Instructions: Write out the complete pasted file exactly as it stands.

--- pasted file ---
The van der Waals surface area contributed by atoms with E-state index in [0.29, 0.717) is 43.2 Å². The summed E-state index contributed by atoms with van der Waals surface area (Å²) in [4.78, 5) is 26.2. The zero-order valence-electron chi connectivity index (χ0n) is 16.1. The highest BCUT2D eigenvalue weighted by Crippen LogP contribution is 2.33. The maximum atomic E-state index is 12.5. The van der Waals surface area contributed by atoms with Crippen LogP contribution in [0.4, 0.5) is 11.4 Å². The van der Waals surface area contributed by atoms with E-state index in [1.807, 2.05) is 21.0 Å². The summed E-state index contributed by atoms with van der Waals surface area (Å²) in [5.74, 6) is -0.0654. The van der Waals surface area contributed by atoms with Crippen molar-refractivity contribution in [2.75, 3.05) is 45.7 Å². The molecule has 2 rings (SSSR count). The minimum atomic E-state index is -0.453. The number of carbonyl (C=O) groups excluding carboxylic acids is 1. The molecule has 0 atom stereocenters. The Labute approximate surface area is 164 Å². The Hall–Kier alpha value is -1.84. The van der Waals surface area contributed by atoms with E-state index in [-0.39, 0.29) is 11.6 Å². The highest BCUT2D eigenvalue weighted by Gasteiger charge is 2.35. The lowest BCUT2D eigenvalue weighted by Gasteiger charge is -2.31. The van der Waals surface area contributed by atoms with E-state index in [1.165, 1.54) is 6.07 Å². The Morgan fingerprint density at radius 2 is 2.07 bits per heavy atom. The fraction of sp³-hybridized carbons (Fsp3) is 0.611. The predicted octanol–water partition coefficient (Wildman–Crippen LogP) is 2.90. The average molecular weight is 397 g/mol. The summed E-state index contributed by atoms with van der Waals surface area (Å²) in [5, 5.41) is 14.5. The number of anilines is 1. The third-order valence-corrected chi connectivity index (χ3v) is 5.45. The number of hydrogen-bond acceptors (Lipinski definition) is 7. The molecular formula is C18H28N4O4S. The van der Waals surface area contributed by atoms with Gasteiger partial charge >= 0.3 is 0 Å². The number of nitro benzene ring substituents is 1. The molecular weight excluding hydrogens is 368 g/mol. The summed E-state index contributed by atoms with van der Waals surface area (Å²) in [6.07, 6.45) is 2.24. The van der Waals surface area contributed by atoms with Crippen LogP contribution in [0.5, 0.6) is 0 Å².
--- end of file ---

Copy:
The van der Waals surface area contributed by atoms with E-state index in [0.29, 0.717) is 43.2 Å². The summed E-state index contributed by atoms with van der Waals surface area (Å²) in [4.78, 5) is 26.2. The zero-order valence-electron chi connectivity index (χ0n) is 16.1. The highest BCUT2D eigenvalue weighted by Crippen LogP contribution is 2.33. The maximum atomic E-state index is 12.5. The van der Waals surface area contributed by atoms with Crippen LogP contribution in [0.4, 0.5) is 11.4 Å². The van der Waals surface area contributed by atoms with E-state index in [1.807, 2.05) is 21.0 Å². The summed E-state index contributed by atoms with van der Waals surface area (Å²) in [5.74, 6) is -0.0654. The van der Waals surface area contributed by atoms with Crippen molar-refractivity contribution in [2.75, 3.05) is 45.7 Å². The molecule has 2 rings (SSSR count). The minimum atomic E-state index is -0.453. The number of carbonyl (C=O) groups excluding carboxylic acids is 1. The molecule has 0 atom stereocenters. The Labute approximate surface area is 164 Å². The Hall–Kier alpha value is -1.84. The van der Waals surface area contributed by atoms with E-state index in [-0.39, 0.29) is 11.6 Å². The highest BCUT2D eigenvalue weighted by Gasteiger charge is 2.35. The lowest BCUT2D eigenvalue weighted by Gasteiger charge is -2.31. The van der Waals surface area contributed by atoms with E-state index in [1.165, 1.54) is 6.07 Å². The Morgan fingerprint density at radius 2 is 2.07 bits per heavy atom. The fraction of sp³-hybridized carbons (Fsp3) is 0.611. The predicted octanol–water partition coefficient (Wildman–Crippen LogP) is 2.90. The average molecular weight is 397 g/mol. The summed E-state index contributed by atoms with van der Waals surface area (Å²) in [5, 5.41) is 14.5. The number of anilines is 1. The third-order valence-corrected chi connectivity index (χ3v) is 5.45. The number of hydrogen-bond acceptors (Lipinski definition) is 7. The molecular formula is C18H28N4O4S. The van der Waals surface area contributed by atoms with Gasteiger partial charge >= 0.3 is 0 Å². The number of nitro benzene ring substituents is 1. The molecular weight excluding hydrogens is 368 g/mol. The summed E-state index contributed by atoms with van der Waals surface area (Å²) in [6.07, 6.45) is 2.24. The van der Waals surface area contributed by atoms with Crippen LogP contribution in [0.5, 0.6) is 0 Å².